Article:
I recently posted about the trainer visit and what we thought were the “good points” to take away from our visit. In this post I’m going to cover what I think were the “bad points” from the visit. Again if this is how you train your dogs that is totally fine but just personally I believed the following points are not for us.
- Although the trainer is a positive reinforcement trainer who uses treats for training and does not use or condone aversive training equipment such as choke chains etc he believes in dominance in dogs and that we need to be a leader above the dog – he condemns Cesar Millan as he doesn’t believe it needs to be done through force or intimidation but through utmost consistency and “rank reduction” which is covered in the following points below which I think is a bit bizarre and I don’t particularly agree with.
- Not allowed on furniture or beds – this is a personal choice for many but I don’t think it has any impact on dogs “thinking they are above us” or whatever. I just think dogs like home comforts and being near their family. I like Bonnie cuddling up with us when we’re watching TV and early morning cuddles in bed before work.
- Not allowed to give affection when the dog tries to initiate it – you should wait until it’s moving away then call it and give affection on your own terms. He recommend holding the collar while petting the head (what looked like pretty forcefully) and keep giving affection until you deem finished even if the dog tries to pull away. We tried this once each and was super uncomfortable with it and stopped. We don’t want to stop her moving away if shes uncomfortable, after all that would just be disrespecting her signs of discomfort and ruin her trust in us to keep her feeling safe and comfortable. Also I don’t want Bonnie to give up and stop trying to initiate affection on her own terms, I want her to feel comfortable approaching us when she needs to be comforted.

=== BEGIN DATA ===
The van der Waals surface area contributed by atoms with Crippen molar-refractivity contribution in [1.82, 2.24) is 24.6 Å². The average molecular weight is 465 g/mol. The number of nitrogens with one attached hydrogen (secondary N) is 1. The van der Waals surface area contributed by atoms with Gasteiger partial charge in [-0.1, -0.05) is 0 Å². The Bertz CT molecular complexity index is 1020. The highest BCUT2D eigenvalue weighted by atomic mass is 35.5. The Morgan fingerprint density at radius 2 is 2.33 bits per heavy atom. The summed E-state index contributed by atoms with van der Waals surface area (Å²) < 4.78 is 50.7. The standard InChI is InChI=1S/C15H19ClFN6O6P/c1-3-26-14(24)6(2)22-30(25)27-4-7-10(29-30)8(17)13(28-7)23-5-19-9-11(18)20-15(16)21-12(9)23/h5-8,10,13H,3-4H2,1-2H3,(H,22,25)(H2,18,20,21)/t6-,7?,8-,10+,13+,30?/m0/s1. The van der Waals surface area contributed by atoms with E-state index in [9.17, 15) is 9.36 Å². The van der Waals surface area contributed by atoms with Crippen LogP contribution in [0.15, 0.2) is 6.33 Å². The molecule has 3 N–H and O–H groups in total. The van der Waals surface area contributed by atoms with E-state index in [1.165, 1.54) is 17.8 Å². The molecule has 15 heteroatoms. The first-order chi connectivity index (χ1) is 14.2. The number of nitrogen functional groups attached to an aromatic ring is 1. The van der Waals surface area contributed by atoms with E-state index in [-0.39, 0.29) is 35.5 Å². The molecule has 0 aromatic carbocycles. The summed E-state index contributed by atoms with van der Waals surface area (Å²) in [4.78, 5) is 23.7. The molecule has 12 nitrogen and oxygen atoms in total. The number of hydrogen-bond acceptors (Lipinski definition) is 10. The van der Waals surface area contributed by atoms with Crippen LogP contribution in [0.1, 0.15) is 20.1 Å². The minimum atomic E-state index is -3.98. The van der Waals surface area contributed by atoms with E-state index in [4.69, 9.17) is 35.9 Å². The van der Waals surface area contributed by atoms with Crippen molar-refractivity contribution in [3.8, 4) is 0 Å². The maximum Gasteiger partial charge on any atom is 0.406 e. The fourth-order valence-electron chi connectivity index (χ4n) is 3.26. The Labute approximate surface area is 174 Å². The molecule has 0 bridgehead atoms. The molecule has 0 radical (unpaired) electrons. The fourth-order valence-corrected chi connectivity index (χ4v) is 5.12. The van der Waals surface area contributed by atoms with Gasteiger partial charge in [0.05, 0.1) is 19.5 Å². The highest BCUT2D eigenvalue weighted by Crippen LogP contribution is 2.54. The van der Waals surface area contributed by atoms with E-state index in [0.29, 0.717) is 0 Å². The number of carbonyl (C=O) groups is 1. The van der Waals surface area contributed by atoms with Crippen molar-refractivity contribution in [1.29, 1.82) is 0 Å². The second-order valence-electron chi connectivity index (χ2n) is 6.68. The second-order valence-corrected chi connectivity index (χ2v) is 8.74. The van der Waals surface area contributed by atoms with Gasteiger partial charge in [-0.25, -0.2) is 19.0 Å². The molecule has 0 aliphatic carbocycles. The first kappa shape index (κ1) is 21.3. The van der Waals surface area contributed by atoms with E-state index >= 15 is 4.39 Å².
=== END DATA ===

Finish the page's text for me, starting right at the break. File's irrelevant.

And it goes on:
- Always eat before giving Bonnie her meals – prepare her meal and show that it’s ready and then sort ourselves out first. I don’t really think this is necessary, sometimes we do this anyway but on some days when we come back from work starving we prepare our dinner first, other times, usually in the morning, we give her meal first to keep her occupied while we get ourselves ready.
- Don’t let her eat in peace and always change where you fed her. He suggests petting her and moving her bowl and food while eating to prevent bowl aggression but I actually think this is far more damaging and more likely to cause bowl guarding and food aggression. I think a dog should be left to eat in peace, after all she doesn’t come over and paw at us while we eat dinner or pull the plate away from us.
- Don’t let her walk through doors first or go ahead of us when going up or down stairs. Again I don’t think this is a big deal, we always go out the front and back door to the house first but that is for safety to check if any cats are nearby as Bonnie loves to chase them!
- Besides these “rank reduction” techniques and some advice on crating, engagement games and advising the agility classes to mentally wear her out, we didn’t get really any personalised or tailored advice like how to deal with meeting other dogs on walks, how to help with her noise sensitivities through desensitisation etc.
So overall although we took some good points away from the visit we were left a bit frustrated at spending that money and a bit bewildered too as the advice above didn’t really get on with my beliefs and also he didn’t give us any real tangible or practical advice for real life scenarios that cause us difficulties. Like even if “rank reduction” techniques worked would that cure her sound sensitivity to vacuums etc? Somehow I don’t think so!
Anyway we are forging our own path with our training and trying to feel out what is best for Bonnie and keeps her most comfortable as even some positive reinforcement advice and techniques is aversive for Bonnie such as walking the opposite direction when the lead goes tight on walks. So hopefully we’ll do a post soon about what we have been trying out and how we are getting on! We have been having a lot of fun recently and taking things a little less seriously and doing our best to remember that she is not just her issues and that besides those she is a fun, cuddly and goofy little dog that’s a blast to have!
Bonnie having a chilled out rolling session in the grass, this is a big deal for us as it was somewhere a bit new for her and she eventually calmed to feel comfortable enough to do this! 😀